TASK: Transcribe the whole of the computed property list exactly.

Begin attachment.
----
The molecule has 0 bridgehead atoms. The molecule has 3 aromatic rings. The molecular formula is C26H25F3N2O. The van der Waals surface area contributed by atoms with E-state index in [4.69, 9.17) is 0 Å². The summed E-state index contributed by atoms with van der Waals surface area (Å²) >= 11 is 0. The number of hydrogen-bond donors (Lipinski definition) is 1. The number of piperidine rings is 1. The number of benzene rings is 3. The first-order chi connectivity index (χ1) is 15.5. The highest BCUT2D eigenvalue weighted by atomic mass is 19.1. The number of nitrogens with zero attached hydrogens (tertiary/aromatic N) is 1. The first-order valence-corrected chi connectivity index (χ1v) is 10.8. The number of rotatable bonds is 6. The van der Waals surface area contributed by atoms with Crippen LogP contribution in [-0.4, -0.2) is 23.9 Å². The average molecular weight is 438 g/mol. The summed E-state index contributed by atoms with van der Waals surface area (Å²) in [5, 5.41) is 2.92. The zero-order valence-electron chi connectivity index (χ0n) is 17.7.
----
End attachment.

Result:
The molecule has 0 bridgehead atoms. The molecule has 3 aromatic rings. The molecular formula is C26H25F3N2O. The van der Waals surface area contributed by atoms with E-state index in [4.69, 9.17) is 0 Å². The summed E-state index contributed by atoms with van der Waals surface area (Å²) >= 11 is 0. The number of hydrogen-bond donors (Lipinski definition) is 1. The number of piperidine rings is 1. The number of benzene rings is 3. The first-order chi connectivity index (χ1) is 15.5. The highest BCUT2D eigenvalue weighted by atomic mass is 19.1. The number of nitrogens with zero attached hydrogens (tertiary/aromatic N) is 1. The first-order valence-corrected chi connectivity index (χ1v) is 10.8. The number of rotatable bonds is 6. The van der Waals surface area contributed by atoms with Crippen LogP contribution in [-0.4, -0.2) is 23.9 Å². The average molecular weight is 438 g/mol. The summed E-state index contributed by atoms with van der Waals surface area (Å²) in [5, 5.41) is 2.92. The zero-order valence-electron chi connectivity index (χ0n) is 17.7.